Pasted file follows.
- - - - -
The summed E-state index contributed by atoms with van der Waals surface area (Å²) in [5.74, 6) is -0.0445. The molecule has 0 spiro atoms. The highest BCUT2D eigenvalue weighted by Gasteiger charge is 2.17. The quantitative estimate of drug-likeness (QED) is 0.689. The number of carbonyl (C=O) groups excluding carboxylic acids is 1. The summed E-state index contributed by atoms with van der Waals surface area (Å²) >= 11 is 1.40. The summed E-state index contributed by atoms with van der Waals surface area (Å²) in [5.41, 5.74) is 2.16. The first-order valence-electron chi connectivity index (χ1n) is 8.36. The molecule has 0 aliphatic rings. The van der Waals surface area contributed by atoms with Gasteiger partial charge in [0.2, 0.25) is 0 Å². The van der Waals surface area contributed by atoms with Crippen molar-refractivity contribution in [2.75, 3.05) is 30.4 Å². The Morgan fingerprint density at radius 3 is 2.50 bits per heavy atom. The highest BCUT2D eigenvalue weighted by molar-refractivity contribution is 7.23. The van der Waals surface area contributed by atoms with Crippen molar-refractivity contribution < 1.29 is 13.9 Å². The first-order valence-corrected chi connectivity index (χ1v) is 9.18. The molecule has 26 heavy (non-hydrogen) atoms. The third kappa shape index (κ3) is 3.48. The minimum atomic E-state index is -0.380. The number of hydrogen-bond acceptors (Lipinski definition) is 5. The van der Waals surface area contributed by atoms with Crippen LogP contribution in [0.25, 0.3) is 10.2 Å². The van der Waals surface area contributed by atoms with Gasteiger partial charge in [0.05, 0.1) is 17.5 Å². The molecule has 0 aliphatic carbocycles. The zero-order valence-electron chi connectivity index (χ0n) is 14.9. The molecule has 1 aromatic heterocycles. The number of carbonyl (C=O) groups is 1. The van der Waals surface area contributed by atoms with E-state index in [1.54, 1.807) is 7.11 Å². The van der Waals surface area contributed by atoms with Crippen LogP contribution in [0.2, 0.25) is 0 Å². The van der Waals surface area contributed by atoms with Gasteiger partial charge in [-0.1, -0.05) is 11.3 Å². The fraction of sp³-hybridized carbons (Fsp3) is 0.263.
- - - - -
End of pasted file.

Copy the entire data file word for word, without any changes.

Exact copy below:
The summed E-state index contributed by atoms with van der Waals surface area (Å²) in [5.74, 6) is -0.0445. The molecule has 0 spiro atoms. The highest BCUT2D eigenvalue weighted by Gasteiger charge is 2.17. The quantitative estimate of drug-likeness (QED) is 0.689. The number of carbonyl (C=O) groups excluding carboxylic acids is 1. The summed E-state index contributed by atoms with van der Waals surface area (Å²) >= 11 is 1.40. The summed E-state index contributed by atoms with van der Waals surface area (Å²) in [5.41, 5.74) is 2.16. The first-order valence-electron chi connectivity index (χ1n) is 8.36. The molecule has 0 aliphatic rings. The van der Waals surface area contributed by atoms with Gasteiger partial charge in [0.2, 0.25) is 0 Å². The van der Waals surface area contributed by atoms with Crippen molar-refractivity contribution in [2.75, 3.05) is 30.4 Å². The Morgan fingerprint density at radius 3 is 2.50 bits per heavy atom. The highest BCUT2D eigenvalue weighted by molar-refractivity contribution is 7.23. The van der Waals surface area contributed by atoms with Crippen molar-refractivity contribution < 1.29 is 13.9 Å². The first-order valence-corrected chi connectivity index (χ1v) is 9.18. The molecule has 26 heavy (non-hydrogen) atoms. The third kappa shape index (κ3) is 3.48. The minimum atomic E-state index is -0.380. The number of hydrogen-bond acceptors (Lipinski definition) is 5. The van der Waals surface area contributed by atoms with Crippen LogP contribution in [0.25, 0.3) is 10.2 Å². The van der Waals surface area contributed by atoms with Gasteiger partial charge in [0.05, 0.1) is 17.5 Å². The molecule has 0 aliphatic carbocycles. The zero-order valence-electron chi connectivity index (χ0n) is 14.9. The molecule has 1 aromatic heterocycles. The number of carbonyl (C=O) groups is 1. The van der Waals surface area contributed by atoms with E-state index in [1.54, 1.807) is 7.11 Å². The van der Waals surface area contributed by atoms with Crippen LogP contribution in [0.2, 0.25) is 0 Å². The van der Waals surface area contributed by atoms with Gasteiger partial charge in [-0.1, -0.05) is 11.3 Å². The fraction of sp³-hybridized carbons (Fsp3) is 0.263.